I don't even open this type of emails. I have got so many "notification of payments" emails when the said email address is linked to no paypal account.
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  • Profile picture of the author PerfectedWeb
    This of email is really annoying and I usually instant unsubscribe from the list as well as all the others of the same sender I'm subscribed to.
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  • Profile picture of the author Underground SEO
    Yeah, I also get flooded with them, it is highly annoying, or at least is was to start with, I've sort of learnt to live with it now!
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  • Profile picture of the author John Atkins
    Yeah, I do get some e-mails with that subject from time to time. I don't
    see how they could possibly benefit by writing a title like that. You'll
    get more open rates but I doubt that you're going to get more
    sales with a subject like that. I never used misleading titles
    & never will.
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  • Profile picture of the author TeddyKasche
    I find that people tend to get desensitized to these types of subject lines. Its clear from the responses above that no one is really falling for them and only a small number of people are actually opening the emails to read the copy - either way, these emails seem to cause an 'immediate unsubscribe' reaction.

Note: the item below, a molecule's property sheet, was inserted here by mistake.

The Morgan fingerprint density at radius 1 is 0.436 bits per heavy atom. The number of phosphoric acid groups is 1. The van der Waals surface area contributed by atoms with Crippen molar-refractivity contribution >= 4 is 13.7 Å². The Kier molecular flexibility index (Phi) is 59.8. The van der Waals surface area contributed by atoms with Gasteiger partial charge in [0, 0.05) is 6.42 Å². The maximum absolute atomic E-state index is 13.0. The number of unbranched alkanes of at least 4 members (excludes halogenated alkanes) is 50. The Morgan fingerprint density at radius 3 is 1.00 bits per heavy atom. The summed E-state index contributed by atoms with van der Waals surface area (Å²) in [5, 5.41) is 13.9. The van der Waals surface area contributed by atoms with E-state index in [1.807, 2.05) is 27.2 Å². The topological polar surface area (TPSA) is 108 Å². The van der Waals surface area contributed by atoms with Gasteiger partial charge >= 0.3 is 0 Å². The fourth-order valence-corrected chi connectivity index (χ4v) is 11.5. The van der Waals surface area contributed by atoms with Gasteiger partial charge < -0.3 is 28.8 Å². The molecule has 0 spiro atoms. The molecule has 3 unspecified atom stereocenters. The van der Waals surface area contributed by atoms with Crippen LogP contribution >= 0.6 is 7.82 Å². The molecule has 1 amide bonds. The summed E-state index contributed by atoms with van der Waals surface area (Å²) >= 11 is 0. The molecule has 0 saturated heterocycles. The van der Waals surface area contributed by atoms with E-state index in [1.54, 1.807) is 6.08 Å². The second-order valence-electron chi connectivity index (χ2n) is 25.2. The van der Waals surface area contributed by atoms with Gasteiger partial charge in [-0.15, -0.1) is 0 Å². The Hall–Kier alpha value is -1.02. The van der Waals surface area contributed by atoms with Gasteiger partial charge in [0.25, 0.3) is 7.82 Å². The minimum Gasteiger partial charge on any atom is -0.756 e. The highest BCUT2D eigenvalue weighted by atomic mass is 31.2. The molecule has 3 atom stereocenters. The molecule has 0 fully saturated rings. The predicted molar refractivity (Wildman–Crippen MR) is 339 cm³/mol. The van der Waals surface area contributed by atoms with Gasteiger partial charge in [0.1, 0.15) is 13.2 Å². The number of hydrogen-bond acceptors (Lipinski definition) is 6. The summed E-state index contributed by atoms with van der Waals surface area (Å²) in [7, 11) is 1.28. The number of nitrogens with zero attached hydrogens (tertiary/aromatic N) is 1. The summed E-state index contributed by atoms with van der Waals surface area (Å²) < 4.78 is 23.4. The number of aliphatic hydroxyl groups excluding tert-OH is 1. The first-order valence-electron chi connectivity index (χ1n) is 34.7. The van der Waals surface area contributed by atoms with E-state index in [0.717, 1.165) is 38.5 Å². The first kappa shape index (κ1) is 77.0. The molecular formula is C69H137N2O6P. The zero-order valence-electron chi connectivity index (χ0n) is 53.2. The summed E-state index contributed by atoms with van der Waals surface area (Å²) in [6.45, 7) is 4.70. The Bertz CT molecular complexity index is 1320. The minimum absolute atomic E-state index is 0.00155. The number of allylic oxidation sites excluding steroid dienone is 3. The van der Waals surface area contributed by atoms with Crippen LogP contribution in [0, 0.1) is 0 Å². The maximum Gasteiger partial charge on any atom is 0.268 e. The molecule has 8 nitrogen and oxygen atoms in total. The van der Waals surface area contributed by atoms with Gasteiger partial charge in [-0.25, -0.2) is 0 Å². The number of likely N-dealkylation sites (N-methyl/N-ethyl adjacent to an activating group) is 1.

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  • Profile picture of the author Jay Jennings
    It's like the subject line "personal from Joe."

    Liar.

    Personal means you're writing to ME, not your freakin' list.

    Jay Jennings
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  • Profile picture of the author Dave d
    Yes I find it very irrating and I unsubcribe straight away. Lately I got a couple along the longs the lines of "Where Do I Send Your Commission" or "I need Your Pay Pal Address"

    Also I hate when they put the RE: in front of the subject, though I have got used to that one now
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  • Profile picture of the author TheMagicShow
    This type of junk mail, got played out like 2-3 years ago. Old tactics like this don't fool, the smarter people.